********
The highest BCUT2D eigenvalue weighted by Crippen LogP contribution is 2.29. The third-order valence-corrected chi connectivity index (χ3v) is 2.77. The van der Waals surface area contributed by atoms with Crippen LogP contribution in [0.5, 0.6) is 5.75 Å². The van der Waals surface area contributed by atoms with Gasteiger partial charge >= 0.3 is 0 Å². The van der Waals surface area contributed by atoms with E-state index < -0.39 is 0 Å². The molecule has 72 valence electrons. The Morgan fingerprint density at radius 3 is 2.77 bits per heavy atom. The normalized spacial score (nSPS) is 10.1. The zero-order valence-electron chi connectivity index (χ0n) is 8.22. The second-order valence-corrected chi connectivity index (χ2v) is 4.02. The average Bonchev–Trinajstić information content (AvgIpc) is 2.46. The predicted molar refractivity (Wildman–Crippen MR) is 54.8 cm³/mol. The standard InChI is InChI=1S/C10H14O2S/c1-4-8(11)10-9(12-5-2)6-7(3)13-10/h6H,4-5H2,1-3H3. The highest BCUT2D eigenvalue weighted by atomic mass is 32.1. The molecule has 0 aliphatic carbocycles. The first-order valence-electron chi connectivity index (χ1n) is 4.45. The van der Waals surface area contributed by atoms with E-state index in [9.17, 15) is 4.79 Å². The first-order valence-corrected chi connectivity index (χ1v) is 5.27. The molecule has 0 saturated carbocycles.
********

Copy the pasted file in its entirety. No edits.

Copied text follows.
The highest BCUT2D eigenvalue weighted by Crippen LogP contribution is 2.29. The third-order valence-corrected chi connectivity index (χ3v) is 2.77. The van der Waals surface area contributed by atoms with Crippen LogP contribution in [0.5, 0.6) is 5.75 Å². The van der Waals surface area contributed by atoms with Gasteiger partial charge >= 0.3 is 0 Å². The van der Waals surface area contributed by atoms with E-state index < -0.39 is 0 Å². The molecule has 72 valence electrons. The Morgan fingerprint density at radius 3 is 2.77 bits per heavy atom. The normalized spacial score (nSPS) is 10.1. The zero-order valence-electron chi connectivity index (χ0n) is 8.22. The second-order valence-corrected chi connectivity index (χ2v) is 4.02. The average Bonchev–Trinajstić information content (AvgIpc) is 2.46. The predicted molar refractivity (Wildman–Crippen MR) is 54.8 cm³/mol. The standard InChI is InChI=1S/C10H14O2S/c1-4-8(11)10-9(12-5-2)6-7(3)13-10/h6H,4-5H2,1-3H3. The highest BCUT2D eigenvalue weighted by atomic mass is 32.1. The molecule has 0 aliphatic carbocycles. The first-order valence-electron chi connectivity index (χ1n) is 4.45. The van der Waals surface area contributed by atoms with E-state index in [9.17, 15) is 4.79 Å². The first-order valence-corrected chi connectivity index (χ1v) is 5.27. The molecule has 0 saturated carbocycles.